The price or payment made for our redemption, as when it is said that the Son of man "gave his life a ransom for many" (Matthew 20:28; Compare Acts 20:28; Romans 3:23,24; 1 Corinthians 6:19,20; Galatians 3:13; 4:4,5: Ephesians 1:7; Colossians 1:14; 1 Timothy 2:6; Titus 2:14; 1 Peter 1:18,19. In all these passages the same idea is expressed). This word is derived from the Fr. rancon; Lat. redemptio. The debt is represented not as cancelled but as fully paid. The slave or captive is not liberated by a mere gratuitous favour, but a ransom price has been paid, in consideration of which he is set free. The original owner receives back his alienated and lost possession because he has bought it back "with a price." This price or ransom (Gr. lutron) is always said to be Christ, his blood, his death. He secures our redemption by the payment of a ransom. (See REDEMPTION .)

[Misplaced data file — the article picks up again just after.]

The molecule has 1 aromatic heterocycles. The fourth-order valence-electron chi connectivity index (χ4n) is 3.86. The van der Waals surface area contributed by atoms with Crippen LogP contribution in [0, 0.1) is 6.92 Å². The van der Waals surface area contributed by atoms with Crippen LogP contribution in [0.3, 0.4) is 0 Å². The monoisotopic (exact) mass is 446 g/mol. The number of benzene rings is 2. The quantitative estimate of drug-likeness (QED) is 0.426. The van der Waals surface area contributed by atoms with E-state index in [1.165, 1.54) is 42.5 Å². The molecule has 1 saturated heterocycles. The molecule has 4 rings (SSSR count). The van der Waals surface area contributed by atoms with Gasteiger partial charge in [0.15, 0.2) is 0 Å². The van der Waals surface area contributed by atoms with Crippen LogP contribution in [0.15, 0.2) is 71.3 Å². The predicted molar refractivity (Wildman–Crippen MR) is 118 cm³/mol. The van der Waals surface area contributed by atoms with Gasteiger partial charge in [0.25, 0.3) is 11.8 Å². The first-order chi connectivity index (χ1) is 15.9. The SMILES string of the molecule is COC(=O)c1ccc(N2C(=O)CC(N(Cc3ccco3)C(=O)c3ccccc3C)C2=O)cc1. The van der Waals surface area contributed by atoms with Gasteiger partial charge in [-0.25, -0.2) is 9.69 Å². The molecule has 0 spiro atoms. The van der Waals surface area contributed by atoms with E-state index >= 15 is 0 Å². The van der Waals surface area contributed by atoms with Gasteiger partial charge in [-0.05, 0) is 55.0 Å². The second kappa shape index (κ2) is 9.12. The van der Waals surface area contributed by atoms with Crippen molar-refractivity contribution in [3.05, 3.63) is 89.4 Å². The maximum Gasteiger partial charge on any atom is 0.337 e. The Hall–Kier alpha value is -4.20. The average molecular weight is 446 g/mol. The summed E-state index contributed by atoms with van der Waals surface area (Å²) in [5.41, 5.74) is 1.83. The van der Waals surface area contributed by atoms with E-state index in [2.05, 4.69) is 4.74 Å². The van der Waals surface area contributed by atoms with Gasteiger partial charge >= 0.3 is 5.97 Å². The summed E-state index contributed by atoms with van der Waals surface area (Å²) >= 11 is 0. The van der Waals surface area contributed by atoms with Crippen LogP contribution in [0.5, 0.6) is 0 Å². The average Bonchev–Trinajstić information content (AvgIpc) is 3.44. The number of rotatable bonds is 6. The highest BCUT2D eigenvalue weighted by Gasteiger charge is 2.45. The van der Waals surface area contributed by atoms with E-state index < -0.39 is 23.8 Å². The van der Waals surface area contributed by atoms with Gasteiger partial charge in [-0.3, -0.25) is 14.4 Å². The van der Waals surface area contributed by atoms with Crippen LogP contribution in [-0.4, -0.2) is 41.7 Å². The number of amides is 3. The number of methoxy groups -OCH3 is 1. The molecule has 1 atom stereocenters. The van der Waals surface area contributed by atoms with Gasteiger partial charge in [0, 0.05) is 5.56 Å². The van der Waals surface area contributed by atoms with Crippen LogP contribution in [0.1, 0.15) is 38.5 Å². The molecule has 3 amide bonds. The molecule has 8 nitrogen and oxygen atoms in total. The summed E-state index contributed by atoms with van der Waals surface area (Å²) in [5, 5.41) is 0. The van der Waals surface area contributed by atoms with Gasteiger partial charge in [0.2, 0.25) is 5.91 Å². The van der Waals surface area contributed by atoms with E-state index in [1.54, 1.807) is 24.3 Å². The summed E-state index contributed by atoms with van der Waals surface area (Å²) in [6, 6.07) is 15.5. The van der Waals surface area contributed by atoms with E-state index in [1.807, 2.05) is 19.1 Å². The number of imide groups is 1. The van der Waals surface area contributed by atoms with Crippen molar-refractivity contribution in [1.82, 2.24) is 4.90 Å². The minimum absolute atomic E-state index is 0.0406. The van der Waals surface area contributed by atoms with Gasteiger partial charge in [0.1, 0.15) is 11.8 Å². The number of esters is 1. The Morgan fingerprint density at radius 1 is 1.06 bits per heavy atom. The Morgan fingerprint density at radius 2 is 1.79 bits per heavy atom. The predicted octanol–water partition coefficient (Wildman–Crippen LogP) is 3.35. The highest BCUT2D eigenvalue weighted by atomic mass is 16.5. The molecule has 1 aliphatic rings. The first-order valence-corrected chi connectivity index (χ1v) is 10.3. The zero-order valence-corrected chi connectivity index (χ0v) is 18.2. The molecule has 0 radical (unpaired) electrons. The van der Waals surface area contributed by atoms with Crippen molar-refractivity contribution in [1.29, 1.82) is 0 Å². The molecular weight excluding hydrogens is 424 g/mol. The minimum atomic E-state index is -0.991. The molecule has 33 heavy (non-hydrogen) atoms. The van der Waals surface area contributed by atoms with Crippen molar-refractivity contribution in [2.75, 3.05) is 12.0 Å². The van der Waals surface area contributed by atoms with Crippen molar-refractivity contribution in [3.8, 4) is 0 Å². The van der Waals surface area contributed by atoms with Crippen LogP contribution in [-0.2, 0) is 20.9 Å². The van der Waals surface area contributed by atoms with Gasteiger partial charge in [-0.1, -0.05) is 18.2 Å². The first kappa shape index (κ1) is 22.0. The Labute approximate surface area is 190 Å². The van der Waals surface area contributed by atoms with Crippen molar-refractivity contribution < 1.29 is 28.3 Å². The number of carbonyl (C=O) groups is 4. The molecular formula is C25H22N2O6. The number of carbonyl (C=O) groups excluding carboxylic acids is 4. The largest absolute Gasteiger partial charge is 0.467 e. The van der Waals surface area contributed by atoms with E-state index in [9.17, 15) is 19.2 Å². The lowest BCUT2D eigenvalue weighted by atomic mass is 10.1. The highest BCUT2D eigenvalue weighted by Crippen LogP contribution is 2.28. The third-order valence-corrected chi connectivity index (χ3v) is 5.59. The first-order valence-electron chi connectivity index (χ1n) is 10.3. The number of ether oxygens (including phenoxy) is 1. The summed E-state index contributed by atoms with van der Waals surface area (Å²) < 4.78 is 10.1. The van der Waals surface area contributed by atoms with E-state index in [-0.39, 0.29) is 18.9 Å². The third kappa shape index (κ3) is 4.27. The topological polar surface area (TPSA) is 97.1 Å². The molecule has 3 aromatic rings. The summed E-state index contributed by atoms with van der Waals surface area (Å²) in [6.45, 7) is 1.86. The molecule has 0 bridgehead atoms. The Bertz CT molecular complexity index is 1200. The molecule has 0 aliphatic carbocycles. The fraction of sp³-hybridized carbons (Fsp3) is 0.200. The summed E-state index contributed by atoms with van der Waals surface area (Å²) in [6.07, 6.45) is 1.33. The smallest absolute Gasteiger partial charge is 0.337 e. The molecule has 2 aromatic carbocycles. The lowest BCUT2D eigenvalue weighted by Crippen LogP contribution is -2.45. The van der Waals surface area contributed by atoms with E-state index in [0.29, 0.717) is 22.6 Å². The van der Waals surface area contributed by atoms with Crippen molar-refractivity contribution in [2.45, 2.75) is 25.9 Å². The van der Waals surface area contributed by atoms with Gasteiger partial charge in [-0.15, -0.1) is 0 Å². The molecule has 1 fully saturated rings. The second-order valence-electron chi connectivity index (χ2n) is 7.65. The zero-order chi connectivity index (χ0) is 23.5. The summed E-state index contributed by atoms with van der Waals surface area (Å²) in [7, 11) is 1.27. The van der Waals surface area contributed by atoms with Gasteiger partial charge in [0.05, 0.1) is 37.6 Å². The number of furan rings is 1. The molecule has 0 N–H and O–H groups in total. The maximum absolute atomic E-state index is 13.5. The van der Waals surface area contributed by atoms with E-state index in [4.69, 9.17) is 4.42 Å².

These dictionary topics are from M.G. Easton M.A., D.D., Illustrated Bible Dictionary, Third Edition, published by Thomas Nelson, 1897. Public Domain, copy freely.
Easton, Matthew George. "Entry for 'Ransom'". "Easton's Bible Dictionary".